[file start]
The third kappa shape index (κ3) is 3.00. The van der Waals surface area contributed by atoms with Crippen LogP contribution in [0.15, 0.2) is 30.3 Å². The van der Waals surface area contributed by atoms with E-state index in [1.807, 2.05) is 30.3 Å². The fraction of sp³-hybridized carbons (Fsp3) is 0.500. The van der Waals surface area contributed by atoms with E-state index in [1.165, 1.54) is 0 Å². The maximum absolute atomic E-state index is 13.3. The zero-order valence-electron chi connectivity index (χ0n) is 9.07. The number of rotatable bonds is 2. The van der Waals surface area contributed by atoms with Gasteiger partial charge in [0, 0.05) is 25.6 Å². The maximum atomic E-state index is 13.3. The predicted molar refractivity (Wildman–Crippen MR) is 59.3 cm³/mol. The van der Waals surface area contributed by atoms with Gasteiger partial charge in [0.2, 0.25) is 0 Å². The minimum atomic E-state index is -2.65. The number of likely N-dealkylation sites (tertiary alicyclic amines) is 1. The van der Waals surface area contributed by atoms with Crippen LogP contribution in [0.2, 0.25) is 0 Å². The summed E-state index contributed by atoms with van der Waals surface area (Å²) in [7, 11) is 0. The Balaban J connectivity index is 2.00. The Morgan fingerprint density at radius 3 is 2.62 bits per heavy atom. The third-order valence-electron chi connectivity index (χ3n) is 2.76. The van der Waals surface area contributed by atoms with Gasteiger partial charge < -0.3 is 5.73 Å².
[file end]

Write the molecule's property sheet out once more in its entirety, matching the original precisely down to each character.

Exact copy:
The third kappa shape index (κ3) is 3.00. The van der Waals surface area contributed by atoms with Crippen LogP contribution in [0.15, 0.2) is 30.3 Å². The van der Waals surface area contributed by atoms with E-state index in [1.807, 2.05) is 30.3 Å². The fraction of sp³-hybridized carbons (Fsp3) is 0.500. The van der Waals surface area contributed by atoms with E-state index in [1.165, 1.54) is 0 Å². The maximum absolute atomic E-state index is 13.3. The zero-order valence-electron chi connectivity index (χ0n) is 9.07. The number of rotatable bonds is 2. The van der Waals surface area contributed by atoms with Gasteiger partial charge in [0, 0.05) is 25.6 Å². The maximum atomic E-state index is 13.3. The predicted molar refractivity (Wildman–Crippen MR) is 59.3 cm³/mol. The van der Waals surface area contributed by atoms with Gasteiger partial charge in [0.2, 0.25) is 0 Å². The minimum atomic E-state index is -2.65. The number of likely N-dealkylation sites (tertiary alicyclic amines) is 1. The van der Waals surface area contributed by atoms with Crippen LogP contribution in [0.2, 0.25) is 0 Å². The summed E-state index contributed by atoms with van der Waals surface area (Å²) in [7, 11) is 0. The Balaban J connectivity index is 2.00. The Morgan fingerprint density at radius 3 is 2.62 bits per heavy atom. The third-order valence-electron chi connectivity index (χ3n) is 2.76. The van der Waals surface area contributed by atoms with Gasteiger partial charge < -0.3 is 5.73 Å².